There’s primary colors, secondary colors, and tertiary colors. How they mix, the effects that these mixtures create and the study of “color theory” can be traced back to the 15th century. Color theory is considered one of the most basic and important building blocks of artistic practices.
In 1920, while teaching at the Bauhaus, Paul Klee elevated the conversation and study of color theory, arguably creating a whole new appreciation of color that blossomed into art that was ever more abstract. He was, in a word, obsessed with color.
Some of his paintings simply consist of varied color blocks. If you look closely though, you can see technical experimentation taking place, this is especially obvious in Ancient Harmony, pictured below.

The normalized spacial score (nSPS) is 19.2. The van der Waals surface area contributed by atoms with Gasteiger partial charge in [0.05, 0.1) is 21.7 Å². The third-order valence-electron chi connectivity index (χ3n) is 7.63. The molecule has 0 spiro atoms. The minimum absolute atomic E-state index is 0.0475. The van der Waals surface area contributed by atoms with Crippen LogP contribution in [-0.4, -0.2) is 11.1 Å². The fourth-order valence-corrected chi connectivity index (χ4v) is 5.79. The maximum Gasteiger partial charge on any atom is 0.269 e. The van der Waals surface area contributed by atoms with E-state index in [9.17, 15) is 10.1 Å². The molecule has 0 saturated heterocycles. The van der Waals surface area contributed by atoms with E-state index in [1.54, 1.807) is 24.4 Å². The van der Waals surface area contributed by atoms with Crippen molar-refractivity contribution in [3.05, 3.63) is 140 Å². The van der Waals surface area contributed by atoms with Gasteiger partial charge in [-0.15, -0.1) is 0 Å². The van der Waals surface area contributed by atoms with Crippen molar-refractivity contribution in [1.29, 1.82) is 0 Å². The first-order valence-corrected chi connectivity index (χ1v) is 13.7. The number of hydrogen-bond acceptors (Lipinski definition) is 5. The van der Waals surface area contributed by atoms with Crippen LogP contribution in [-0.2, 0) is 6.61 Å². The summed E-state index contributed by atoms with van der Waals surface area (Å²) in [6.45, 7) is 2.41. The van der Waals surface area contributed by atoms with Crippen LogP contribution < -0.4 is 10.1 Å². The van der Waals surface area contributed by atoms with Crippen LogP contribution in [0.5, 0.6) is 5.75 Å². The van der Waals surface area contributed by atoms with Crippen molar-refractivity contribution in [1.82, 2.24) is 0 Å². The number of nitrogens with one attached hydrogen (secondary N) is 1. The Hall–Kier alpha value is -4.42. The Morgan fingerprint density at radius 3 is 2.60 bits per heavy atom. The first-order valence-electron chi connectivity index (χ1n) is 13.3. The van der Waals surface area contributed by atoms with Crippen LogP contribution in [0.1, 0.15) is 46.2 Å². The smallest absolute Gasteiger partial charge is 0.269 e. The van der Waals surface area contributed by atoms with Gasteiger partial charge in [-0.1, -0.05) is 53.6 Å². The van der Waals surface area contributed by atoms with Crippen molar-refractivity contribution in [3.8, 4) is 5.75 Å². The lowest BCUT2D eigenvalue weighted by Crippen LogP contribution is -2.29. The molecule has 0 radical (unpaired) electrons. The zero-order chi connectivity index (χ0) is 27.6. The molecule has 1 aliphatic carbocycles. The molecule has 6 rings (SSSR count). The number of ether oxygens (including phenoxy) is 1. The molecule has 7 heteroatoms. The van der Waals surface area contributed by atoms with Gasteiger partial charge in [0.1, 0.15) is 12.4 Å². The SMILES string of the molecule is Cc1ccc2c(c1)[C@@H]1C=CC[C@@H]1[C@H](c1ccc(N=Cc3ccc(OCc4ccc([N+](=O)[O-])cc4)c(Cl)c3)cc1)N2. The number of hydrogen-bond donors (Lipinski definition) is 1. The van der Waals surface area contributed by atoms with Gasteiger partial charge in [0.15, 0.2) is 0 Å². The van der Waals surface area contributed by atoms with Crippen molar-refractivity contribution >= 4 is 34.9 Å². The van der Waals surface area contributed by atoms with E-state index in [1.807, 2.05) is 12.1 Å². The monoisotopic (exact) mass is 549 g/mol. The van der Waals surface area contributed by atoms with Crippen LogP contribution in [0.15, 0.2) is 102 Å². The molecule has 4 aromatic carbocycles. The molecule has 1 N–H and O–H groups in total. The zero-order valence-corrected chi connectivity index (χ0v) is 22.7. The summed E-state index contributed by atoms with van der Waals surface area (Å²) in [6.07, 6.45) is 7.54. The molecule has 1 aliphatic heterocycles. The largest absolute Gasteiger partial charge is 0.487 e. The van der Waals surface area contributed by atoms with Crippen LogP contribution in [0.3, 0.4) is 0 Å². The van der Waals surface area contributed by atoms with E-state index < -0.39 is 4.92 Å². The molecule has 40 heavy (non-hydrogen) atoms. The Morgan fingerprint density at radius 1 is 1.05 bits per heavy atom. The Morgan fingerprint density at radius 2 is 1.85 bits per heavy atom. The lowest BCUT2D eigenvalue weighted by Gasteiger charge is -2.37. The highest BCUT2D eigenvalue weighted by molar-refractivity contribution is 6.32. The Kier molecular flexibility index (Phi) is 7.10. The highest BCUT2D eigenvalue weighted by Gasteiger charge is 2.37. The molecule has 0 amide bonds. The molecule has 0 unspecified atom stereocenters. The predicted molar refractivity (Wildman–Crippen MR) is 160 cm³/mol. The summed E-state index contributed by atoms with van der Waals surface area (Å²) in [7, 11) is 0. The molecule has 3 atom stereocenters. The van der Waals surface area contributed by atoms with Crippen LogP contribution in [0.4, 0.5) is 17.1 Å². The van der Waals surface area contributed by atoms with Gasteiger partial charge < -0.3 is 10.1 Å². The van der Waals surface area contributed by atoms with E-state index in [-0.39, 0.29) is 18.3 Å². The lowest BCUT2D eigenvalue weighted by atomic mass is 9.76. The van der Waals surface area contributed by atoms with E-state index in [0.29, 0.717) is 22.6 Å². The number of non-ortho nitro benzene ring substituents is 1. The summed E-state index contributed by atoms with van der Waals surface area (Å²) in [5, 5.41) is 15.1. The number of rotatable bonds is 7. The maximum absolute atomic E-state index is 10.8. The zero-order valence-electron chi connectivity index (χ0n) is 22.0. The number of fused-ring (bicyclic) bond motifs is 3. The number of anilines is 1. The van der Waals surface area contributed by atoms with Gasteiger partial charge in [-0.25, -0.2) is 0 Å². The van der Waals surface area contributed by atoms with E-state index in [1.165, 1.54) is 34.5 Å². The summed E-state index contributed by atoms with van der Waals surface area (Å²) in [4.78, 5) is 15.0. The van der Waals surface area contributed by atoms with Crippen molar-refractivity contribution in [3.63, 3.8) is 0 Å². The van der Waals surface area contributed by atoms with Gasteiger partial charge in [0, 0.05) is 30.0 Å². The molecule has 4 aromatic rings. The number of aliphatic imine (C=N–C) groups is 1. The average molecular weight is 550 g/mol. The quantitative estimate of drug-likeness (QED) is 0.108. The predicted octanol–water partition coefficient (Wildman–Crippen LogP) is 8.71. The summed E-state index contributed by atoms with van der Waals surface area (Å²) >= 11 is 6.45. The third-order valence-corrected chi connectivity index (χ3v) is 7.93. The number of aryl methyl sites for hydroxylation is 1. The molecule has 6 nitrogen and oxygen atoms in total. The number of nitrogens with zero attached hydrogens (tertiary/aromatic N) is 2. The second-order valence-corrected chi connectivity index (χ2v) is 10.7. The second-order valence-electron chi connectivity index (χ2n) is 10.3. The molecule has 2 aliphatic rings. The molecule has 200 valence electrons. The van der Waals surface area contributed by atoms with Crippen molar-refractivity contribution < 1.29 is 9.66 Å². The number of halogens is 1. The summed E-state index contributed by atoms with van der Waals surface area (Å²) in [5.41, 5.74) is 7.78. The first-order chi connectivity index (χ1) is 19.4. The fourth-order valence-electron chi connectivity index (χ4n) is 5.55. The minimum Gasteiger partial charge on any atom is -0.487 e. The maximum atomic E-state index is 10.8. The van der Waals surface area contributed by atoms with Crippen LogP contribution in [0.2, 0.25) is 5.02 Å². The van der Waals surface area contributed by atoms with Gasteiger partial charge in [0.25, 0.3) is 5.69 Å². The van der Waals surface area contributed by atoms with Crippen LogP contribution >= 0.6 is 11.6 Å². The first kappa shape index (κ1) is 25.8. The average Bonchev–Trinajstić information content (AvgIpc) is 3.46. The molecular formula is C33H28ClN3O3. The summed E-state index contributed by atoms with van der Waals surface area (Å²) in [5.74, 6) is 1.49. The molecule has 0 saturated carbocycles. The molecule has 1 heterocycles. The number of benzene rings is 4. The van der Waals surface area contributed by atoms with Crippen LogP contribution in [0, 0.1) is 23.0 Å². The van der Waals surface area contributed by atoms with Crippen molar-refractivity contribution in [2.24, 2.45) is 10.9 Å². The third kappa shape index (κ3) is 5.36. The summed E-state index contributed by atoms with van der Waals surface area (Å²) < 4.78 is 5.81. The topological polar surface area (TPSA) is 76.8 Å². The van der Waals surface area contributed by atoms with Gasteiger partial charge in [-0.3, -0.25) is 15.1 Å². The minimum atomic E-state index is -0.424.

While all his paintings display a masterful understanding of color, some of them also explore images and symbols that seem ancient and mythical. One of my favorite paintings is On the Edge. While abstract art does not usually capture my attention, this particular piece draws you in and holds your gaze.
His other paintings like Mask of Fear, depicting small inscrutable faces, just make me laugh. They are so playful and full of childlike wonder it is hard not to smile.